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6 Things Will Happen When You Have a Workout Buddy

6 Things Will Happen When You Have a Workout Buddy

Working out with a buddy, or in a group setting, has many benefits. While there are times I enjoy quickly lacing up my running shoes and hitting the pavement alone, I also love exercising with friends. Whether it’s a workout class at a gym with a friend, an early morning exercise video with girlfriends before work, or walking my dog with neighborhood friends, I greatly enjoy having workout buddies. The social and physical benefits of exercising with others makes me feel great overall.

Do you have a workout buddy? Here are six reasons to consider working out with a friend.

1. You’ll have accountability

If you’re like me, you’ll show up to appointments you make with other people but it’s harder to keep commitments you make with yourself. Having a workout buddy provides you both with accountability. When you have a workout buddy, it motivates you to get to the gym at a certain time. It’s easier to get into the habit of exercising consistently when you put exercise on your schedule and you know someone else is counting on you to show up.

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2. You’ll have someone to try new things with

Being bored with an exercise routine is a common reason people stop exercising. Trying new activities can help prevent boredom with your workout regimen. Often, people are intimidated to try new things. Exercising with a friend can help give you the courage to try new workouts.

Whether it’s a new competitive sport, a fun and unique recreational physical activity, a group exercise class you’d be scared to do alone, or a weightlifting technique you haven’t tried, having a workout buddy can give you the push you need to get started with a new type of exercise. Varying your exercises not only relieves boredom, it allows you to strengthen different muscle groups.

3. You’ll always have a spotter

With certain weightlifting exercises, it’s important to have a spotter to prevent injury. Working out with a buddy guarantees you’ll have a spotter near you at all times. As always, if you have any questions on spotting technique, seek the assistance of a certified strength and conditioning specialist or certfied personal trainer.

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4. You’ll push yourself harder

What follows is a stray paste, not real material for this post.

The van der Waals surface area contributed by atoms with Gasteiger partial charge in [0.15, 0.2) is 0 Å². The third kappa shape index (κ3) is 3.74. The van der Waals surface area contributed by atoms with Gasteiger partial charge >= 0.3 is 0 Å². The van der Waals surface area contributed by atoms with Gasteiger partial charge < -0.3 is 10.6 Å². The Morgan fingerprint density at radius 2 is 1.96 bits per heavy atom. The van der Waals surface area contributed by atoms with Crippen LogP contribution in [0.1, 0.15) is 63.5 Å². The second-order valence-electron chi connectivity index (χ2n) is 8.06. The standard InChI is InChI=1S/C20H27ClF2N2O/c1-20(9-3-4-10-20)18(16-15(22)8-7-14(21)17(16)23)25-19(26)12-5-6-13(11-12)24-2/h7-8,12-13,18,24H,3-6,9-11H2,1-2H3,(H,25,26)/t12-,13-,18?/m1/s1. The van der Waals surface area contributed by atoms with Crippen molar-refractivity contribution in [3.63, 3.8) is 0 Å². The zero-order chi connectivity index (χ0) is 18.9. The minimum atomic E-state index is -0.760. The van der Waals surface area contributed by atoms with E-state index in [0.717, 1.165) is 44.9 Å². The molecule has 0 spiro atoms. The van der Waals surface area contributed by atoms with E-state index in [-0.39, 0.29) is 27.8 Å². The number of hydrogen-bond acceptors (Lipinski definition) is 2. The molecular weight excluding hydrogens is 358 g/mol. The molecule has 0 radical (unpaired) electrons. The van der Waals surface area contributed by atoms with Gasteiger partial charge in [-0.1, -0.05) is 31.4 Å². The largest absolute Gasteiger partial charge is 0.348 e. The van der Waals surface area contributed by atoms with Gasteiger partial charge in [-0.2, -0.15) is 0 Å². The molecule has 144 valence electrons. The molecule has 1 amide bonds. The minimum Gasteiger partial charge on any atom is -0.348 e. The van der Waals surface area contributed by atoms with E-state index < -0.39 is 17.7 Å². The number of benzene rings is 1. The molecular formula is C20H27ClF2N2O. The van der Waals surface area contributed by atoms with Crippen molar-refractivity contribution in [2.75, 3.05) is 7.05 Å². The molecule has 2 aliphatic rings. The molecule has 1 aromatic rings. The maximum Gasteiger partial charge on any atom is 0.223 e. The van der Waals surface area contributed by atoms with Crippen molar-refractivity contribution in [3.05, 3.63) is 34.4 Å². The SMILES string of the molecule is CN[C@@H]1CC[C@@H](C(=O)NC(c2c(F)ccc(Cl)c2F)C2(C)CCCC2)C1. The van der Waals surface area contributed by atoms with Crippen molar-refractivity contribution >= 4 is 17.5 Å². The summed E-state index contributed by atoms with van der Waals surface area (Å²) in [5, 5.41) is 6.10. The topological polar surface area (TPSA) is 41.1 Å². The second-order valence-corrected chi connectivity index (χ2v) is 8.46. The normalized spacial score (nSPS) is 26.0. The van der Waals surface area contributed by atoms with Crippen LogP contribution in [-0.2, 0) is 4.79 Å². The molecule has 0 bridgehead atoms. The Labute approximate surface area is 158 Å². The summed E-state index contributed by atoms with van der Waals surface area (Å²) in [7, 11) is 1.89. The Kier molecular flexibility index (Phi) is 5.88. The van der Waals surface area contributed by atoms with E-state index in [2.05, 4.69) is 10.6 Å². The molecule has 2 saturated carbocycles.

Sometimes doing things in a group makes you push yourself harder. I know this is true for me; I’m not going to skip my last couple repetitions of a strength training exercise if I know someone is watching.

Working out is often the precursor to doing other awesome things in your life. When you prove to yourself you can push through those last two repetitions, or crush it in bootcamp class, or run that first race, you begin to realize you can do amazing things, and this confidence can transfer into other areas of your life.

5. You’ll get social time and workout time

This is one of my favorite reasons to exercise with a friend. Not only do we get our workout accomplished, we get some socializing in too. Although I love socializing over happy hour, exercising with a friend allows me to get my “friend fix” while working on out fitness goals, and I always return home feeling recharged socially and stronger physically.

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6. You’ll benefit from the camaraderie

The majority of people are social and enjoy spending time with others. Exercising in a group setting gives you the opportunity to interact with others in an invigorating environment.

Many people who start a workout class together have a common goal of improving their fitness, and along the way, they become good friends. What a great way to start new friendships.

In today’s world, where we are constantly connected over email and texting, putting down our phones and getting involved in group exercise can give you real, in person, connection with others as you work to get fit.

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It’s time to get out of your house, grab a friend, and get your workout on!

Featured photo credit: DSC_0270/Gregor via flickr.com

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Dr. Kerry Petsinger

Entrepreneur, Mindset & Performance Coach, & Doctor of Physical Therapy

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Last Updated on December 2, 2018

7 Public Speaking Techniques To Help Connect With Your Audience